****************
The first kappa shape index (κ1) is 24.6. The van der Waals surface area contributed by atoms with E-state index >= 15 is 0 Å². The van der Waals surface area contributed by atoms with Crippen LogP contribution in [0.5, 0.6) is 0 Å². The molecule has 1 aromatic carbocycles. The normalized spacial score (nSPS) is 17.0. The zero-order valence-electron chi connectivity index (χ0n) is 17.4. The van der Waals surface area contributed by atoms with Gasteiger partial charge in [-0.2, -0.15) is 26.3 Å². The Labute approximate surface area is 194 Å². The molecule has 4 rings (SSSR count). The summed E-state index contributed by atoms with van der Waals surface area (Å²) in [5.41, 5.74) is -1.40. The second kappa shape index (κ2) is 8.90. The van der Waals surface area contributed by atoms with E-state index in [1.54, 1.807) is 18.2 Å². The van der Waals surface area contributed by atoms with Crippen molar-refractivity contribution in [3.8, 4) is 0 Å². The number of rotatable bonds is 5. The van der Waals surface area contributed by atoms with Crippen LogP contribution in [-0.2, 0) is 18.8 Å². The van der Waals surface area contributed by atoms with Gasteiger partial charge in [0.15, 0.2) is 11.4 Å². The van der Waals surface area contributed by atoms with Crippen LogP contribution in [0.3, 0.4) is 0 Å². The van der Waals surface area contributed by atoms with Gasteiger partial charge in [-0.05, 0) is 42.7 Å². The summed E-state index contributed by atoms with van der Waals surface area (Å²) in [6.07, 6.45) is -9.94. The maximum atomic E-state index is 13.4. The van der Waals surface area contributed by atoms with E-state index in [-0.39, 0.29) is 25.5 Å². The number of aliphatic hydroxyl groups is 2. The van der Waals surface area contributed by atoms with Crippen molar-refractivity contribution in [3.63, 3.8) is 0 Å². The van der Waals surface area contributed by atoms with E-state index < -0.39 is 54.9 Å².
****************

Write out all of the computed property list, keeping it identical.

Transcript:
The first kappa shape index (κ1) is 24.6. The van der Waals surface area contributed by atoms with E-state index >= 15 is 0 Å². The van der Waals surface area contributed by atoms with Crippen LogP contribution in [0.5, 0.6) is 0 Å². The molecule has 1 aromatic carbocycles. The normalized spacial score (nSPS) is 17.0. The zero-order valence-electron chi connectivity index (χ0n) is 17.4. The van der Waals surface area contributed by atoms with Gasteiger partial charge in [-0.2, -0.15) is 26.3 Å². The Labute approximate surface area is 194 Å². The molecule has 4 rings (SSSR count). The summed E-state index contributed by atoms with van der Waals surface area (Å²) in [5.41, 5.74) is -1.40. The second kappa shape index (κ2) is 8.90. The van der Waals surface area contributed by atoms with E-state index in [1.54, 1.807) is 18.2 Å². The van der Waals surface area contributed by atoms with Crippen molar-refractivity contribution in [3.8, 4) is 0 Å². The number of rotatable bonds is 5. The van der Waals surface area contributed by atoms with Crippen LogP contribution in [-0.2, 0) is 18.8 Å². The van der Waals surface area contributed by atoms with Gasteiger partial charge in [0.15, 0.2) is 11.4 Å². The van der Waals surface area contributed by atoms with Crippen LogP contribution in [0.3, 0.4) is 0 Å². The van der Waals surface area contributed by atoms with Gasteiger partial charge in [-0.05, 0) is 42.7 Å². The summed E-state index contributed by atoms with van der Waals surface area (Å²) in [6.07, 6.45) is -9.94. The maximum atomic E-state index is 13.4. The van der Waals surface area contributed by atoms with E-state index in [-0.39, 0.29) is 25.5 Å². The number of aliphatic hydroxyl groups is 2. The van der Waals surface area contributed by atoms with Crippen molar-refractivity contribution in [3.63, 3.8) is 0 Å². The van der Waals surface area contributed by atoms with E-state index < -0.39 is 54.9 Å².